Date
25 November 2017
AT&T-Time Warner deal would be a classic 'vertical' merger that won't remove any competitors from the market, argues AT&T CEO Randall Stephenson. Photo: Bloomberg
AT&T-Time Warner deal would be a classic 'vertical' merger that won't remove any competitors from the market, argues AT&T CEO Randall Stephenson. Photo: Bloomberg

AT&T prepared to litigate over Time Warner deal, says CEO

AT&T is prepared to go to court if the US Justice Department rejects the company’s planned merger with Time Warner, the telecom giant’s chief executive said on Thursday.

Randall Stephenson also insisted that AT&T will not sell cable network CNN to win antitrust approval for the Time Warner deal, Reuters reports.

“If we feel like litigation is a better outcome then we will litigate,” Stephenson was quoted as saying at the New York Times DealBook conference in New York City.

AT&T had been ready to go to court the day the deal was announced in October 2016, he said.

The comments came after reports that Justice Department staff have recommended that AT&T sell either its DirecTV unit or Time Warner’s Turner Broadcasting unit, which includes news company CNN, as a condition for approval of the merger deal.

According to a Reuters source, officials had raised objections, arguing that a combined company would raise costs for rival entertainment distributors and stifle innovation.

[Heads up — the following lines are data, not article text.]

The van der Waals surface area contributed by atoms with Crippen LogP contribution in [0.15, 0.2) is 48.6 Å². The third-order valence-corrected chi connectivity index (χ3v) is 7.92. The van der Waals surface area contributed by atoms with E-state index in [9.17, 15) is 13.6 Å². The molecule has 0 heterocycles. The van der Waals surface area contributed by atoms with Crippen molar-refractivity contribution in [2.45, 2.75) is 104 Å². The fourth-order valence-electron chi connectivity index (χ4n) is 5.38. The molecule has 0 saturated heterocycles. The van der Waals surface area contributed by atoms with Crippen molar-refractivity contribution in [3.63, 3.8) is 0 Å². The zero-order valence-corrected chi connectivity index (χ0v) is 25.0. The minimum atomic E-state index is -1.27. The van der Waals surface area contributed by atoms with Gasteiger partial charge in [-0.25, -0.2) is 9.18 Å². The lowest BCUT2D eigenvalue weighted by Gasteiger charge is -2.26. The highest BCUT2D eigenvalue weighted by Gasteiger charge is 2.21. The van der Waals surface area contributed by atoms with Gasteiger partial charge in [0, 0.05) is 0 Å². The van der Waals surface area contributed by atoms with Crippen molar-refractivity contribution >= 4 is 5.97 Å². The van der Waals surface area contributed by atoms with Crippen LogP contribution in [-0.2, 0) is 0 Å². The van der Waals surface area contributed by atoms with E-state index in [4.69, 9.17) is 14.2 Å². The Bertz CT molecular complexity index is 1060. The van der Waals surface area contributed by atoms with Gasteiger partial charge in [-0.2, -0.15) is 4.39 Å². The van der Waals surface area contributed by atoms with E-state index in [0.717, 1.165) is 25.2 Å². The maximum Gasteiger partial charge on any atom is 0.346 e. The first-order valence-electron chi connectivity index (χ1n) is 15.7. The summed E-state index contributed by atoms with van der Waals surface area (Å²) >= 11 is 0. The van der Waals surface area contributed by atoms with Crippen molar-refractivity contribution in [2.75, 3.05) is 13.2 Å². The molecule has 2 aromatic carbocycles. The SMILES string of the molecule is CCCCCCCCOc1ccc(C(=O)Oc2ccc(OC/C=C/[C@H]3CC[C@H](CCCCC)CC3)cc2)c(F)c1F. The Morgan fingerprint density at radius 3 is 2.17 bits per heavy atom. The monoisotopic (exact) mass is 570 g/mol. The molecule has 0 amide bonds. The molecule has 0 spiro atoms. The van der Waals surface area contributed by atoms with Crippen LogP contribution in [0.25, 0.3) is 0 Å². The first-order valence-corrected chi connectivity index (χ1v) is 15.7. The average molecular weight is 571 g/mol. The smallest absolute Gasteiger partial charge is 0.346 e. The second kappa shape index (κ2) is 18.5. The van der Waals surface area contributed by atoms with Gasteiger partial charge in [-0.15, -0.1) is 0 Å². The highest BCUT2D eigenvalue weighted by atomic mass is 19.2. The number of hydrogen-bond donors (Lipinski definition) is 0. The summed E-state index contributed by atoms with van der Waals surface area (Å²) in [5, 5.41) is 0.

The two sides are still in talks over approval of the deal but have disagreed over the necessity of asset sales.

AT&T has signaled it would not agree to sell DirecTV, which it acquired for US$49 billion in 2015, leaving CNN and other cable TV assets as the main sticking point in negotiations.

The antitrust regulator is worried the combined company could make it harder for rivals to deliver content to consumers using new technologies.

Stephenson said the deal was a classic “vertical” merger that removed no competitors from any market and denied the company would be too powerful.

The Justice Department’s desire for asset sales, which normally would not be required in a merger between companies that are not direct competitors, has raised concerns about political influence on the deal, given US President Donald Trump’s frequent criticism of CNN, Reuters noted.

During the election campaign last year, Trump vowed to block the deal shortly after it was announced, but has not addressed the issue publicly as president.

Stephenson said on Thursday that he has no reason to think Trump would be a factor in the deal’s approval, and added that he hopes the matter will be settled well before the April 22, 2018 deadline when parties can walk away from a deal.

The head of the Justice Department’s antitrust division, Makan Delrahim, said in a statement late on Thursday that he has “never been instructed by the White House” on the AT&T deal.

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RC

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